Customers just ranked Air Canada dismally out of all airlines in North America

Air Canada has yet again landed low on a ranking of North American airlines, with passengers apparently not too happy with the company’s operations compared to its competitors.

In the new survey released on Wednesday, Air Canada placed ninth out of 11 brands — not great for the nation’s biggest airline, which offers some 1,600 flights daily.

“There are many aspects to the overall air travel experience that airlines cannot control, but one area in which they can profoundly influence is the positive effect that staff has on passengers,” reads the preface to the J.D. Power 2024 North America Airline Satisfaction Study, which examined the satisfaction levels of recent leisure and business customers in different classes.

It asked nearly 10,000 participants to score major carriers on things like ease of travel, onboard experience (as well as pre/post-flight experience), value for the price paid, level of trust, and more.

And, while a few American firms came out on top, their Canadian competitors — particularly Air Canada — did not.

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Air Canada ranked poorer than many might expect from the nation’s biggest airline. Charts from J.D. Power’s latest North America Airline Satisfaction Study.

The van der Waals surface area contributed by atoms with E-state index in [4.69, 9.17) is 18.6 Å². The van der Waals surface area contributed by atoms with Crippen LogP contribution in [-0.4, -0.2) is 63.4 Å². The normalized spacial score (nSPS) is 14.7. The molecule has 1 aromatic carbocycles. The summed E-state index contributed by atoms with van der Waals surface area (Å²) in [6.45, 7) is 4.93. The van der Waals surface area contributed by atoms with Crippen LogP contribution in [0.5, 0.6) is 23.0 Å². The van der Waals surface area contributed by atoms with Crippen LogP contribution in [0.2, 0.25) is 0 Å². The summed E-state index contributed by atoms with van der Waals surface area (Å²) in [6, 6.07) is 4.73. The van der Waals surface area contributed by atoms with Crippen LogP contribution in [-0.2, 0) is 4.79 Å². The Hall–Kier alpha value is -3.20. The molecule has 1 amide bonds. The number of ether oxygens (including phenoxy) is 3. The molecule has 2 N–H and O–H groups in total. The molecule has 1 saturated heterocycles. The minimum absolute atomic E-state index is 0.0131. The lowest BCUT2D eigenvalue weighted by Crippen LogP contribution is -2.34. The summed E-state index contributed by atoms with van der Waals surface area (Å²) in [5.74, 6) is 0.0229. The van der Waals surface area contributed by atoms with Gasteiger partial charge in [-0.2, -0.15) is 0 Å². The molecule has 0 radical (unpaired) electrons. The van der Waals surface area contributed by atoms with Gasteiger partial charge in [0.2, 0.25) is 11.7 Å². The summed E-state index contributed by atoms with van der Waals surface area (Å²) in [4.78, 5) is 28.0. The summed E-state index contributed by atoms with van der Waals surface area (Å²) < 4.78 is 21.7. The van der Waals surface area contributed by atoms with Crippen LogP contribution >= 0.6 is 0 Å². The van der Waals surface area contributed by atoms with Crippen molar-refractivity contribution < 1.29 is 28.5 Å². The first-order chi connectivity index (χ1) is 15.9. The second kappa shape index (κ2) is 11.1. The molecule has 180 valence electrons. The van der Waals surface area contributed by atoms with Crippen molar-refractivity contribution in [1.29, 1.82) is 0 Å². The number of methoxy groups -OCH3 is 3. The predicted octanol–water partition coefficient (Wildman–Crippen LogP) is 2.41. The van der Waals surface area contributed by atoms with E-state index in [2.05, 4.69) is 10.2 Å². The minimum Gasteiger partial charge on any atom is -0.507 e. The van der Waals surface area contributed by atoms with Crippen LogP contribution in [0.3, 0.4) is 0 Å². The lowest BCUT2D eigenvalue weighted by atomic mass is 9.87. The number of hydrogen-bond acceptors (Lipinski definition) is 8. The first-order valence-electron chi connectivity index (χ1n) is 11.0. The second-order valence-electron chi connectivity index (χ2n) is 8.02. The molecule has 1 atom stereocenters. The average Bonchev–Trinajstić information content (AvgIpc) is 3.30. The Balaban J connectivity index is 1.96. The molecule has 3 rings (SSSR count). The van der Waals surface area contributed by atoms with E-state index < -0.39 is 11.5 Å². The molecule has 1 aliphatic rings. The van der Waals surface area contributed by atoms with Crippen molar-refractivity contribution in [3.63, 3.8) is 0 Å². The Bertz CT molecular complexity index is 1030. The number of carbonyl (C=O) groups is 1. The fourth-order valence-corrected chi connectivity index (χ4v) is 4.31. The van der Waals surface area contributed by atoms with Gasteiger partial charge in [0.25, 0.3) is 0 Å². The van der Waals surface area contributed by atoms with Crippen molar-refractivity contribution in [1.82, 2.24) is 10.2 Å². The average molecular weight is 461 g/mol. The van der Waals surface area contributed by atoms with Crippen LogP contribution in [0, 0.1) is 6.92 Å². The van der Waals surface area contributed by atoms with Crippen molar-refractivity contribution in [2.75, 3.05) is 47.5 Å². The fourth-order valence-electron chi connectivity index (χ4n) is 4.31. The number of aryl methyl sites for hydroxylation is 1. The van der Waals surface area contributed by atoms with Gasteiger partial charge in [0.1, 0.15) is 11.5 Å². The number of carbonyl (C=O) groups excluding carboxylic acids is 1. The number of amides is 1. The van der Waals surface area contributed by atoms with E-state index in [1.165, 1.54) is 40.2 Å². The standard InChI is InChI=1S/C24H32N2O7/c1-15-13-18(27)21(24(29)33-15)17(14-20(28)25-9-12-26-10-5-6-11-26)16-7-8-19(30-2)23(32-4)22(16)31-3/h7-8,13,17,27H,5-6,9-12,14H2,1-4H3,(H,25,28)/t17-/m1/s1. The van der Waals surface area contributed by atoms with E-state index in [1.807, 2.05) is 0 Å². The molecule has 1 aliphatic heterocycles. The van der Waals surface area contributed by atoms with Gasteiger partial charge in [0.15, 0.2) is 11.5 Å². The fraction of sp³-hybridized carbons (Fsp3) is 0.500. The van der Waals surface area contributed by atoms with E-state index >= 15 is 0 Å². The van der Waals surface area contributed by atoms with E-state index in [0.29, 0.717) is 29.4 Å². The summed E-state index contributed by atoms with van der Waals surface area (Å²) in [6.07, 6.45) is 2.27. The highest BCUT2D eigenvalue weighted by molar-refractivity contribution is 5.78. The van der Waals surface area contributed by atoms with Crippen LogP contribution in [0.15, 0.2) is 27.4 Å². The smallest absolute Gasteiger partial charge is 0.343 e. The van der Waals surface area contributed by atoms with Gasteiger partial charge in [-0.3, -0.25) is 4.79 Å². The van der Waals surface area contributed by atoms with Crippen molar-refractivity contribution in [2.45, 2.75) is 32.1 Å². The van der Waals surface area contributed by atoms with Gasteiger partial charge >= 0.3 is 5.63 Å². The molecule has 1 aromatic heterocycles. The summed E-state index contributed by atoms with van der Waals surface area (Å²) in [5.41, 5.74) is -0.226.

For economy and basic economy consumers, Southwest Airlines took the top spot, with a score of 685 out of a potential perfect 1,000. Next was Delta with a score of 651, Allegiant Air with 633, Alaska Airlines with 630, and JetBlue with 630.

Westjet came in seventh — below the segment average of 613 — with 591 points, while Air Canada ranked ninth, with 542. It came only above notoriously awful budget brand Spirit (507) and Frontier Airlines (472).

Among those who paid a little extra for premium economy seats, the best carrier was voted to be Delta with 716 points, followed by Alaska Airlines with 687, American Airlines with 684, JetBlue with 667, and WestJet with 664.

Air Canada landed in seventh out of seven, with a score of 628.

Finally, the results from business and first-class passengers were in. They also chose Delta as the best, with a score of 743. Second was JetBlue, with a score of 736, United Airlines, with 698, Alaska Airlines, with 695, and American Airlines, with 676.

Air Canada again ranked last out of all competitors, with a score of 629 — far from the segment average of 701 for the best of the best experience available.

J.D. Power’s findings indicated that passengers simply want their flight experience to be easy and to get there safely. It also noted that carriers’ investments in their staff and the “people side of their business” tend to see the best results in the survey—some advice Air Canada can hopefully heed.